The Courier News from Blytheville, Arkansas on September 10, 1955 · Page 8
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The Courier News from Blytheville, Arkansas · Page 8

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Blytheville, Arkansas
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Saturday, September 10, 1955
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Page 8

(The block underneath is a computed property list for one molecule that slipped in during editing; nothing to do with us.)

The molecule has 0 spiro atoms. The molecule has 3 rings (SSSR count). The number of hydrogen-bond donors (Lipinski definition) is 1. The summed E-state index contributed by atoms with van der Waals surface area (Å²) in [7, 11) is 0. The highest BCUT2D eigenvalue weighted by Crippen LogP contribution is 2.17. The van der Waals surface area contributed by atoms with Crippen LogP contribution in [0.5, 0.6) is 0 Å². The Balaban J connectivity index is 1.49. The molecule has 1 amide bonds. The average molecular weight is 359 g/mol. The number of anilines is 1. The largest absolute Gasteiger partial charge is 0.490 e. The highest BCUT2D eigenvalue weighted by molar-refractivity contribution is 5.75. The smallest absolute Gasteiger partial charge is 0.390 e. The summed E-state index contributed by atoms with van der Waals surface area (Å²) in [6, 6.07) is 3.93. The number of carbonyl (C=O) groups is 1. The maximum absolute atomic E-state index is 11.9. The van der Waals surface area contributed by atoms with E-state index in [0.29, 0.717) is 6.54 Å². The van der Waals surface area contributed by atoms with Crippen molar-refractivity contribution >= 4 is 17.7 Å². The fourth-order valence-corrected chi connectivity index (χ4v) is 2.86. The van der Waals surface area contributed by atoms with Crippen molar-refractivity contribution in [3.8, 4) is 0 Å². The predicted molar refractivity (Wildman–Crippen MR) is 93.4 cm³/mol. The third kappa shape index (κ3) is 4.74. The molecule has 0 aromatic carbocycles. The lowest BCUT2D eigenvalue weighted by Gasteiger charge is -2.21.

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PAGB BLYTHEriLLl! (ARK.)' COURIER HEWS SATURDAY, SEPTEMBER 19, 196$ Miss America Contest Finals Set for Tonight Six Preliminary Winners Hold Lead In Competition Br JAMES F. TOMLKSOS ATLANTIC CITY, N.J. I.TI—Selec tton ot the 1956 Miss America- heiress to a $50,000 jackpot of prizes and personal appearances- will be made late tonight by a team ot 11 judges. Six preliminary winners held a commanding lead today as the beauty contest moved into the final "stage. The judges' decision, expected about midnight EDT. will end a tense, exciting week for the 49 contestants from 45 states. Chicago, District of Columbia, Hawaii »nd Canada. Beauty, Talent, Personality The new Miss America, to re- plK* 1965 winner. Miss Lee Ann Merlwether of San Francisco, will be selected on the basis of beauty. talent and personality. Three nights 01 preliminary judging have brought valuable point honors to these winners: Swim suit division—Barbara Mamo Vielra, a tall, tanned Honolulu SLJ Church News Briefs Sunday evening at 7:30 at Tempi Israel, the newly elected officers fo the term 1955-56 will be installed by Rabbi Alfred Vise. Officers to be installed are Richard Jtedel, pvcs idem; Nathan Weirtberg, vice-presi dent; Walt her Rosenthal. treashr er and Mrs. Sydney Plait, secre tarv. This service is also the eighU anniversary service of the dedica lion of the new temple. BONN blonde,. Clara Faye Arnold of Ra^ leigh, N.C. Talent division—Soprano Patri cia Byrd Huddleston, hazel-eyed Southern belle from Clanton, Ala.: honey blonde Sandra Wirth of Mi ami, Fla., a baton twirler; and drama student Virginia E. Maf- fttcci of Water town, Mass. AM Have Good Chance AH six girls have a good chance at being among the 10 finalists, to be announced when the final Judging begins tonight. Points acquired in evening gown appearances and personality ratings at breakfasts with the judges Will help decide the final winner. The contestants, who have put in a grueling week in their bid lor the nation's beauty queen title, have no competitive activities scheduled during the final day. They will vote among themselves, however, to select Miss Congeniality, who will receive a $1,000 special scholarship sward. Also to be named tonight is the most talented contestant not in the flnate. She too will get a $1,000 scholarship. The naming of Miss America 1956 at this seashore resort's huge convention hall will be televised over a national network, ABC, from 10:30 p.m. EDT until midnight. GOP (Continued from Page 1) tiUties until German surrender only were carrying out their duties, he said. Members of the West German delegation said there would not be another session today. Adenauer was scheduled to go sightseeing this afternoon. Diplomatic circles expected the West. German chancellor to give a polite but firm no to Russian suggestions for an immediate exchange of ambassadors as a first step toward normalizing relations between Observers cited Adenauer's open- Continued from Page 1) nice things to say about Gen Eisenhower." Asked what he would do if thei President said "no" to second i term pleas, Wyatt replied with a 1 wry grin; "I'd commit suicide." Chairman G. Harold Alexander said Florida Republicans are "not thinking in terms of anybody but Eisenhower.'* George Longmire. North Dakota chairman, snid Eisenhower should announce his intentions this mil.' Longmlre said that if Adlai E. Stevenson says in November he is a candidate for the Democratic nomination again, "the President ought to say soon after that whether he is going to run." January Soon Enough Al'Cast, Indiana state chairman. thought a January announcement would be soon enough to "simplify our campaign problems." j New Jersey's chairman. Samuel L. Bodine, snid it is important for present Republican office holders to know whether The President is going to run. adding that "the sooner he announces the better," Perry Compton, Missouri chairman, was one'of the few who would even admit the possibility that the President won't be a candidate again. Compton said he thought that if Eisenhower did decline, hi.s brother, Milton Eisenhower, would make a good candidate. Milton Eisenhower, president of Pennsylvania State College, has .represented the President on several missions. Compton said Vice President Nixon would be his second choice for the nomination. John T. Diederich, Kentucky chairman, said he was reenforcine his own personal plea for a second term race by presenting the President a resolution unanimously adopted by the Kentucky Slate Committee urging Eisenhower, to run. to this view. Adenauer told the Kremlin chieftains he expected the Moscow talks to be just the first ot many which would lead eventually to establishment of normal relations. Soviet Premier Nikolai Bulganin and Communist party boss Nikita S. Khrushchev arrived for today's talks three minutes ahead of Adenauer and his Foreign Minister Heinrich von Brentano. Aboard Train Adenauer and his delegation planned strategy for the meeting aboard a German train in the rail- yards outside Leningrad Station. They are holding their confidential talks aboard the train because of their skepticism concerning security at their Sovietskaya Hotel headquarters. While the conferees faced each other across the negotiating table in their second session, Moscow residents clustered at wallboards covered with newspapers giving full text; of Adenauer's opening statement. It was the first time most Soviet citizens had ev«r seen West Germany's views on the return of German war prisoners still held by the Soviets and on reunification of Germany. The Soviet press gave the talks tremendous publicity. The first and second pages of Pravda and Izves- tia were almost entirely devoted to the conferences. Both papers printed eight-column pictures of the ceremony. The West looked to the detailed discussions for , a line on Soviet strategy for next month's conference of Big Pour foreign ministers in Geneva. Adenauer in his opening statement yesterday set out West Germany's position on establishment of the normal relations the Soviet Union has urged. He said a normal relationship between the two countries could not be achieved without first resolving the causes of abnormal relationship. It would be ''unthinkable," he .said, to decree a normal relationship unless the German war prisoners still held by Russia are freed. Adenauer made it clear his government believes the problem, of German reunification must be settled by the former occupying powers, Britain. France, the Soviet Union and the United States. He urged the Russians to "dedicate all your energy to rapid solution of this problem." But lie cmpha sized he would not enter separate negotiations with the Soviet Union on the problem . NO IDENTICALS Scientists generally state that there are no two objects in the world just, exactly alike, no matter whether they are natural or artificial. Jesse Led ford Dies in Hayti STEELE — Funeral services for Jesse McCoy Ledford. 50. of Gobler, win. be conducted in the Church of Christ here at 2:30 p.m. tomorrow by R. P. Lawyer, former pastor of the Church of Christ, assisted by Alton James, the present pastor. Mr. Ledford died Friday at the home of his brother-in-law, John German, in Hayti following an illness of several weeks. The body will lie in state at the Ledford home near Gobler until time for services. He is survived by his wife, the former Miss Nell German;' his mother, Mrs. Florence Barnes of Steele: three brothers. J. C. Ledford of Gobler, Ozell Ledford of Ml. Dora, Calif., and W. L. Ledford of Steele: and two sisters, Mrs. Lizzie Hayes of Sunnymeade, Calif., and Mrs. J. C. Kitchens of Gobler. Burial will be in Ml. Zion Cemetery with German Funeral Home in charge. John Henley Services Held Services for John T. Henley of Hightower were conducted Thursday at Crossroads Baptist Church, Dell. With burial in Dogwood Cemetery. He had lived in Mississippi County 30 of his 55 years and was a farmer. He leaves his wife, one son, S. L. Henley, Hightower; three daughters Lorene and Irene Henley, Hightower, and Mrs. Ouida Sims, Amory, Miss.; one brother, two sisters and five grandchildren. Swift Funeral Home was in charge. TRUMAN (Continued from Page 1) 'not a Democrat—-he's a Shivers- crat.'' In Washington, the Democratic National Committee made public a letter from Dr. Wallace H. Gra- liam, Truman's personal physician since 1945. Graham said he "cannot allow' Truman to make two California speeches.because the former president's "tour of lectures to Detroit Toledo and Chicago are arranged on such dates that it would be impossible for him to recuperate fully "or a trip to California Sept. 12." There had been reports Truman canceled appearances at California 'und raising dinners because he was "sore" at Edwin W. Pauley, a prominent California Democrat. Graham wrote the committee :h a I Trumnn is a "man of tre- nendous energy and strength" but that "his reserve has been considerably undermined by his last ill- icss after he underwent surgery." Graham said the former president committed himself to the Cali- ornia appearances "before I had a chance to evaluate and be consulted in regard to his proposed schedule. 'He has been, and still is. ex- .remefy desirous of fulfilling the California engagement. This I can not allow." In his speech to the Executives 21ub, Truman asserted the Eisenhower administration already has trimmed the nation's armed forces oo far and apparently intends to rim them more. Announcement WEST END SERV. STATION at 21st & Main Blylhevillc, Ark. is now under the management of J. D. "Muscles" Sweat Negro Deaths Mary Alice Randle Services for Mary Alice Randle. five months, were conducted at graveside at Marie this morning, The child died yesterday at Carson Lake. She was the daughter ot Jake Kid Alice Randle. Other survivors include two sisters and two brothers. W, F. Gobb Funeral Home is in charge. Cotton Seed Hulls New Crop For Sale—Immediate Delivery 40<z per 100 Ibs., Bulk 65* perl 00 Ibs., Sacked Prices FOB Our Mill, Any Quantity. Prices Subject to Change Without Notice. SWIFT & CO. OIL MILL So. Highway 61 Blytheville, Ark. LEFTIST ARTIST AND BRIDE-Mexican leftist painter, Diego Hivera, embraces his bride, 38-year-old Emma Hurtado, whom he married secretly in Mexico City. They'll honeymoon in Moscow, where Rivera has been invited by Russia to visit the Academy of Arts. They'll also visit the Riviera and Zurich, Switzerland, where Rivera will see doctors _about his reported cancer condition. Singapore Poses New Problem For Reds Arms Ship SINGAPORE i#J — The government of this British crown colony raised a fresh obstacle today in the path of the mystery freighter Katerina S. She is reported carrying a cargo of arms from Commu- nist Bulgaria to Haiphong, North Viet Nam, for Red China. A spokesman said the port would refuse to fuel the freighter, identified by U. S. State Department officials as a Greek-owned vessel of 1.618 tons that has sailed under the Panamanian flag. The colony's government acted after receiving press dispatches saying Panama had canceled the ship's regisrty under the Panamanian flag. WANTED 1st Class Sheet Metal Workers and Guttermen, $3.00 per hour 1st Class Builtup Roofers, $2.10 per hour CLEMONS BROS. Sec Foreman James Westmoreland, Air Base Going Back To School? Then you'll want to he sure you don't get out of touch with the old home town during these next nine busy months. And there's only one way to follow what's going on back home and that's through the pages of the Courier News, the only daily newspaper published in the Arkansas-iMissouri Delta. And it will cost less than you think to take this friend to school with you .. . just $9.75 from Sept. 1 until June 1. Telephone the Courier News at 3-4461 and be sure your newspaper goes "Back To School." 3 Turkish Generals Lose Posts ISTANBUL (jpj—Turkey Defense Ministry last night relieved three generals who held important commands in Istanbul when anti-Greek rioting broke out. The officers relieved are Lt. Gen. Vedad Garnn, commander of the First Army with headquarters in Istanbul; Lt. Gen. Fasil Bilge, commander of the Third Corps; Brig. Gen. Nedim Erensoy, First Army chief of staff. The Defense Ministry's communi- que said the officers were relieved of .their duties after a full investigation of the rioting, destruction and looting that swept Istanbul. Meanwhile, the army set up three special military tribunals in Istanbul to try 3,000 persons arrested on charges of looting and violence. Similar courts have been established in the other two cities. In another communique, the government asked all persons, including those whose places of business were wrecked in the rioting, to return to work. It reassured them that measures had been taken to avoid any recurrence of the wild disorders. LEGION (Continued from Page » York. William Q. McKinley of New Jersey, and Mrs. Harold §. Burdett of New York, onetime head of the Legion auxiliary. UNESCO is an independent affiliate of the U.N. It is supported by a 21-billion-dollar-a-year budget, with the United States contributing little over 3 billion of this. Some 55 U.S. citizens work at UNESCO headquarters in New York, with about 20. others in UNESCO missions throughout the world. The organization's stated aim is to work for peace through educational, scientific and cultural channels on this premise: "That since \yars begin in the minds oi" men, it is in the minds of men that the defenses of peace must be constructed." Bad Manners CARLSBAD, N. M. Ufl — In the future, a Carlsbad woman will be careful who she is facing when she sticks out her tongue. District Judge C. Roy Anderson sentenced her to 48 hours in jail after an outburst from the witness stand during which she stuck her tongue out at nn attorney. It's Football Weather! And We Have Sturdy Shoulder Pods Latest Collegiate Type Plastic Helmets Tough Football Pants With Hip & Thigh Pads Included LAD & LASSIE TOY CENTER Main at First YOUR FRIENDLY THEATRE Northeast Arkansas' Most Popular Theatre TONIGHT 10:30 SUNDAY & MONDAY September 10-11-12 Daringiy Different Drama! \ The secrets and sins of those who seek __} refuge on the psychiatrist's couch! . lcfARD WlDMARK BACALl CHARLES : GLORIA , LILLIAN. BOYER GRftHAME GlSH • SUSAN STROERUOSCAR W-lflUY REnK. JoM tew •»• HAIRY VETCH PMA SPECIFICATIONS Place Your Order Now Blytheville Soybean Corp. 1800 W. Main Phone 3-6856 • Watch for Walkers LEXINGTON, Ky. I* — The war. rant charged a pedestrian with damaging private property after he walked Into the side of an automobile. The driver said his windshield and rear-view mirror were broken. The pedestrian, bruised and scratched on an arm, said he didn't sec the moving car. MOX THEATRE On W. Main St. In Blytheville Phone 3-4621 Weekdays Show Starts 7:00 p.m. — Sat. & Sun. 1:00 p.m. The Finest in Cinemascope Presented in High-Fidelity Optical Sound! SATURDAY Double Feature Jesse James' "VVbmen M-I'XI »•> rtC7/\/( OI.OR , u ,.,,,, PEGGIE CASTLE • DONALD BARRY A Pl-cr^i pjttj'n C"p. Pmr:il*w Released thin United Aitists — AND — ORIGINAL TARZAN HITI TARZAN * ESCAPES.] ALSO CARTOON Scst. Owl Show Starts 11:30 p.m. ALSO CARTOON SUNDAY & MONDAY Double Feature WARNER BROS mst-i THOMAS B COSTAIN'S • <kii • if Ci ,-g— it's ' - '" WAJNBCaoS V1R6IM» PIER LESS" StMUlLS AwocliTi Tio&jm W VKToTsAv'iLLE WARNER 1 BROS. — AND — ALSO CARTOON SEND THEM BACK TO SCHOOL In Acrobat Shoes For Boys And Girls! We Have Patience, X-Ray and Have the Sixes for Proper Fit! Famous Name Shoes Exclusively at KELLY'S In Blytheville Mademoiselle Valentine Fortune* Vogue Honey Bugs Fiiendly Kington Jarman Douglas rout SNOI srom See the Largest and' Mos( Beautiful Selection of Fall Shoes We Hhave Ever Show* In Blylheville U« Our Contenlent Uy-Aw»r PUn